HUGO — A feasibility study for the future of the city’s public works department recommends that the city construct a new facility at Irish Avenue Park.
City staff presented the findings of the study and listened to residents’ comments at a neighborhood meeting June 18. Another neighborhood meeting was held on the topic in March.
“No final decisions have been made at this point about what the city plans to do,” City Administrator Bryan Bear explained. “We have advanced to a planning and design phase, so we have spent some time and effort understanding what the facility would look like ... Those decisions could start to come pretty quick, though.” The City Council will likely discuss the topic at its July 6 meeting.
The City Council authorized Oertel Architects to complete the feasibility study in April 2019. The first part of the study focused on the expansion of the current facility on 137th Street N. “It was determined that the current facility, if expanded, would be able to meet our needs for the next 15 years; however, the site would be fully expanded and would not be able to accommodate our needs beyond that,” said Public Works Director Scott Anderson. “The study also identified that the existing building was not designed to be easily expanded and an expansion would result in several additions awkwardly attached to the existing building, which is less than ideal for efficient operations.”
Part one of the study concluded that it would be more cost-effective to build a new facility at Irish Avenue Park, which is located on the northwest corner of Irish Avenue N. and 140th Street N. Part two of the study looked at constructing a new building on that site.
Community Development Director Rachel Juba explained that the approximately 60,600-square-foot building would be situated on the south side of Irish Avenue Park along the county road, and would include a salt storage building, materials storage building and outdoor storage of gravel, dirt and rocks. A fence, as well as landscaping, is proposed around the site perimeter. The project is estimated to cost around $10 million.
Of the 125-acre site that the city owns, the building would sit on approximately 10 acres. The building has also been moved back as far as possible, Juba said, to remove the visual from the roadway and not impact existing wetlands on the site. The proposal also provides for a 45,000-square-foot expansion of the building in the future if it is necessary.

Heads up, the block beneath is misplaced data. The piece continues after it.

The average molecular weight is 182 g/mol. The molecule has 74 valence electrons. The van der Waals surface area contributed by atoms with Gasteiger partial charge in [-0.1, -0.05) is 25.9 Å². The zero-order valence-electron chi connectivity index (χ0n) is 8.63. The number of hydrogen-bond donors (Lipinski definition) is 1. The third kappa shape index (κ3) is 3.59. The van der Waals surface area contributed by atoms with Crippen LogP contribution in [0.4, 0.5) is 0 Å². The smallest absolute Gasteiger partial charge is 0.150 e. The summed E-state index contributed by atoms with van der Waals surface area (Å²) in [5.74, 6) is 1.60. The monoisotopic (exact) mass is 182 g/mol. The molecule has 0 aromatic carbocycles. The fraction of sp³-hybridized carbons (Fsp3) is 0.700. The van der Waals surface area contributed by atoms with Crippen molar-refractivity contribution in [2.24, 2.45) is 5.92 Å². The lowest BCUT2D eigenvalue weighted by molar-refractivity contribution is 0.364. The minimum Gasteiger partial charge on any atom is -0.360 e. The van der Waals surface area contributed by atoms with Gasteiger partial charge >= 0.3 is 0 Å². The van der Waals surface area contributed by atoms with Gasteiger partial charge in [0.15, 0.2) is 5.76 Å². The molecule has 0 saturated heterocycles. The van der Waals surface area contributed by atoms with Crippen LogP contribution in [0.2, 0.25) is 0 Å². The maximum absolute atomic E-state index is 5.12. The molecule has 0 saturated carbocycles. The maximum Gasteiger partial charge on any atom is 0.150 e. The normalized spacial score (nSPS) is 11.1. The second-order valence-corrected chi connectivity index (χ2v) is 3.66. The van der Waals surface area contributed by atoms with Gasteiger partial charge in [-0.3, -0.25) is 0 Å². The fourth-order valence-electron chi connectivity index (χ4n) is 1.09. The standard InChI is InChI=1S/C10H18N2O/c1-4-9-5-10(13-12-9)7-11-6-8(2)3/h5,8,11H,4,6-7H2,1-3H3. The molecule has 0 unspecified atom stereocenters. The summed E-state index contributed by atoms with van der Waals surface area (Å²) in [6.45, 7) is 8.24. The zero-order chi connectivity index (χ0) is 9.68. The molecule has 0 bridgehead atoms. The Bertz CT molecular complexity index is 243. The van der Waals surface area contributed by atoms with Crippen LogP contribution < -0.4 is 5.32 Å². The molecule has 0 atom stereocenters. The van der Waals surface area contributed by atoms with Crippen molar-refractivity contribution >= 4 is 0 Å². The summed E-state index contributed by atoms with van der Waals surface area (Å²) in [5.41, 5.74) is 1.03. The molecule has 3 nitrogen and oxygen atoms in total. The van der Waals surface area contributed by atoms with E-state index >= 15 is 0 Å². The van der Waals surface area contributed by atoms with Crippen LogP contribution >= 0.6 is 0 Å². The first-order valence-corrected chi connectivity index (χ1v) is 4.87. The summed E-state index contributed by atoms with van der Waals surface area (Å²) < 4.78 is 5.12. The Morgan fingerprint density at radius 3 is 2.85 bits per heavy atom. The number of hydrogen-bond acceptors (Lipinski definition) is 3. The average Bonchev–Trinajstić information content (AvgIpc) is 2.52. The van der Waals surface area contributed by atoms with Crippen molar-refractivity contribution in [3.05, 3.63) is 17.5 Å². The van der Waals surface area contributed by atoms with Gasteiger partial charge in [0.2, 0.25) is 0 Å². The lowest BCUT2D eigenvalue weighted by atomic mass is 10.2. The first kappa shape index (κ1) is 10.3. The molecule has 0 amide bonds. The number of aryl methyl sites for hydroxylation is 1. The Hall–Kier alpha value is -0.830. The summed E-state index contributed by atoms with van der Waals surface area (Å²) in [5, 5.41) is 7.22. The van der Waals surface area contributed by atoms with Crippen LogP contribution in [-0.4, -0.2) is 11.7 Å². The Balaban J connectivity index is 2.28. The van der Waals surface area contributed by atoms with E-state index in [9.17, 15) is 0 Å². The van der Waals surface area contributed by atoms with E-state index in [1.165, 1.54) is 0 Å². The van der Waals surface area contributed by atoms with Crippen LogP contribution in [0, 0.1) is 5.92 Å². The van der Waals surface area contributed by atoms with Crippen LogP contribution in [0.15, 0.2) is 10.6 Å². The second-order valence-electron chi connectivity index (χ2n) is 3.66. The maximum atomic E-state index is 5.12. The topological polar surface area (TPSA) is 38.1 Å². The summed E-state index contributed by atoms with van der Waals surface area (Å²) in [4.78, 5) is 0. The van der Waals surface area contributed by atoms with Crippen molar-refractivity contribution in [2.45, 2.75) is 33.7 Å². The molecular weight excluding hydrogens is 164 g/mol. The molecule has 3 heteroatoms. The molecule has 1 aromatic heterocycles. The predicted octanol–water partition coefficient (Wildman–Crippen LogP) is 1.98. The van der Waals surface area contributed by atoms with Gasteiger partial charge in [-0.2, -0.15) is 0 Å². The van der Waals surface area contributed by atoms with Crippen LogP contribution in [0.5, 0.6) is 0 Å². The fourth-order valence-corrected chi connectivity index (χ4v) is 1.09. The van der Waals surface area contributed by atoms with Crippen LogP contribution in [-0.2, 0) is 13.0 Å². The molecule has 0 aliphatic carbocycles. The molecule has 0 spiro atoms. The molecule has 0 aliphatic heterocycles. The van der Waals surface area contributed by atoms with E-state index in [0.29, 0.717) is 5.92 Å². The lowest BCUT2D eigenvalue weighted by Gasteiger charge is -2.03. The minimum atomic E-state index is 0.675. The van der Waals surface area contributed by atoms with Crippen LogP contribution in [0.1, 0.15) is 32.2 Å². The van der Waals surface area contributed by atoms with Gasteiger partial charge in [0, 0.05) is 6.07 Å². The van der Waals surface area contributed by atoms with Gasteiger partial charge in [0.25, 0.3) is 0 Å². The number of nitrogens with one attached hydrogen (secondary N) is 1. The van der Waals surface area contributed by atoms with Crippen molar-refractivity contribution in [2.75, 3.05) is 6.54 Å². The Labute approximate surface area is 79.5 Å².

Juba said the main access to the property would connect to County Road 8, and the city will be required to work with the county for an access permit. Road improvements would likely be necessary.
Resident Eli Rupnow lives on 140th Street, just east of the proposed building. He said he was surprised that the city would be willing to give up some of its land, especially before going through the master planning process for the park. (The master plan process will begin this year, and could likely take several years, according to Bear.)
“We are doing all of this before having a park master planned with neighbors’ input, thoughts and vision,” Rupnow said. “I don’t understand what the rush is. Once the plans are ready, let’s build this next year ...”
Resident Jared Opel lives on 140th Street, right across from where the building is proposed. “I am out there every day walking my dogs. I think everyone would like to see it remain a country setting and really fit into what this rural area of Hugo entails and the beauty of the landscape out there,” he said.
Resident Donna Goetl said she has lived on Hyde Avenue N for 45 years. “We witnessed all that went on and we were a part of the court case against the asphalt plant. I feel for him (Rupnow) because I know how we all felt when we had the asphalt plant here, and the city backed us up on that,” she said. “I just feel like the city is taking advantage of buying the land for the park but using it for other reasons ... I just remember what we all went through to get rid of the asphalt plant.”
Council Member Phil Klein said the public works operation would be very different from the asphalt plant. “We are going to go through some extreme measures to make sure that the building fits the neighborhood and minimize any types of distraction that would be within the neighborhood,” he said.
Mayor Tom Weidt explained, “This park was never purchased with the idea of it being a trail system or passive park. It was purchased with the idea of being an active park with lots of use, baseball diamonds and activities ... I think it is important to do it right the first time and that is why we started looking at this idea rather than doing a band-aid on the current location.”
Dave Strub, who chairs the Hugo Parks, Recreation and Open Space Commission, shared his thoughts. “As the parks guy, I am very mindful of having that 120 acres for us to develop in the future, but also as a Hugo taxpayer I kind of looked at that land as something beneficial rather than the council going out and finding another 10 acres and paying some (excessive) price for it ...” he said.
“We can still do a lot of good, active park things out there in the future and we can leverage the facility that is out there by tapping into the well and septic system.”
Lead Editor Shannon Granholm can be reached at 651-407-1227 or email@example.com.